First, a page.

Music, My Stories, Piracy, Unsung Heroes

Thoughts On Music

Good music feels like it was made just for you and in an era right now that has artists coming and going, that song connection is what forms a sense of devotion to an artist. So when a friend of mine said that people are less devoted to artists today and more open to the listening experience I was quick to disagree. Maybe in a pop context that is the case, however when it comes to metal and rock music, that devotion is real. Of course it has changed from the past. In the past, that devotion was fostered over the purchase of an album. Today it is fostered with each song.

Go on Spotify and you can see that “Now We Die” is a song that fans of Machine Head are gravitating too. It already has almost 1.2 million streams. “Halo” has 1.9 million streams and that is from an earlier album. For me the song that I gravitated to is “Ghost Will Haunt My Bones” because god damn, that past of mine just doesn’t seem to leave me be.

Music gives us identity and it expresses how we feel. Generations are defined through music.

The British Rock invasion in the Sixties defined a generation born just after WWII and a whole cultural shift began. Punk Music defined a generation in the U.K that was beset by unemployment and another cultural shift took place. That punk attitude merged with the British Rock invasion gave birth to the New Wave Of British Heavy Metal. Heavy Metal and Thrash Metal then caught on in the Eighties and in the U.S it defined a generation disenfranchised by the conservative Reagan era. Metal music appealed because it was angry and people were looking for music that they could clench their fists too. Hard rock/heavy metal music was the gang that we all gravitated to.

Music was our patch, in the same way that bike clubs patch in members.

And so much debate is happening around music that really has nothing to do with music.

There is a section of artists who are arguing that they don’t get paid enough from streaming services. Then you have streaming services that are arguing that they have killed piracy. The $2 billion that Spotify has paid to the rights holders is not a number to be compared with how much money the rights holders would have made selling CDs. Spotify is comparing that number with how much money artists would have made from piracy. And as we all know piracy doesn’t pay artists a cent.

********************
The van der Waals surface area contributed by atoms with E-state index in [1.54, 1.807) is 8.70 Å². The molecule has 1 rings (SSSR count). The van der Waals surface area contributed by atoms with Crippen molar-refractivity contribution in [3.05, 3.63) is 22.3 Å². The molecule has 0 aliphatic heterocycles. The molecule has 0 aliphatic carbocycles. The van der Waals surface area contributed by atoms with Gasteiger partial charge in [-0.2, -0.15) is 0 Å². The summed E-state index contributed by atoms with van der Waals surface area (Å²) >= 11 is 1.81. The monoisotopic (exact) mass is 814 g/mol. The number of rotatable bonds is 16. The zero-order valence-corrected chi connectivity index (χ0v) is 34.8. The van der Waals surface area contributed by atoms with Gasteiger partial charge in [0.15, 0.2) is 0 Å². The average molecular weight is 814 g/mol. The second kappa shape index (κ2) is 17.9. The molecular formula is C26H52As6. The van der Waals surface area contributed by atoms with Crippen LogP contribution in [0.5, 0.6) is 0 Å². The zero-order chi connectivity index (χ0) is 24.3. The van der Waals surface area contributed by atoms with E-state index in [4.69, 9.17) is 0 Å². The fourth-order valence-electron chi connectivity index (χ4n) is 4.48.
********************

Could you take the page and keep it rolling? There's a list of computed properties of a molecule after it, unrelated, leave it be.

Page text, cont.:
So music is going through another cultural shift and a whole new generation is being defined. The recording industry was disrupted by technologies and there are two ways to respond. See the change as a threat or see it as an opportunity. Unfortunately 15 years after Napster, the incumbents still think only in terms of loss and insist on thinking about the industry in the same way as before.

So while a subset of people are decrying the online world, millions and millions of others have decided to embrace it, believing a relationship with their fans is what it’s all about.

And you have different mindsets competing with each other. You have people who broke in the eighties, when we were all glued to MTV and then you have people who broke in the two thousands, in an era that is still defined by turmoil. The Eighties heroes are struggling to get people interested in their new music, so their dollars come from the live circuit where they play all the classics.

We all know the old game was about making a lot of noise. That huge marketing lead up could lead to a big first week in sales. And then the album dies from the news. The normal media outlets don’t care if people are listening to the latest Machine Head album or Vanishing Point.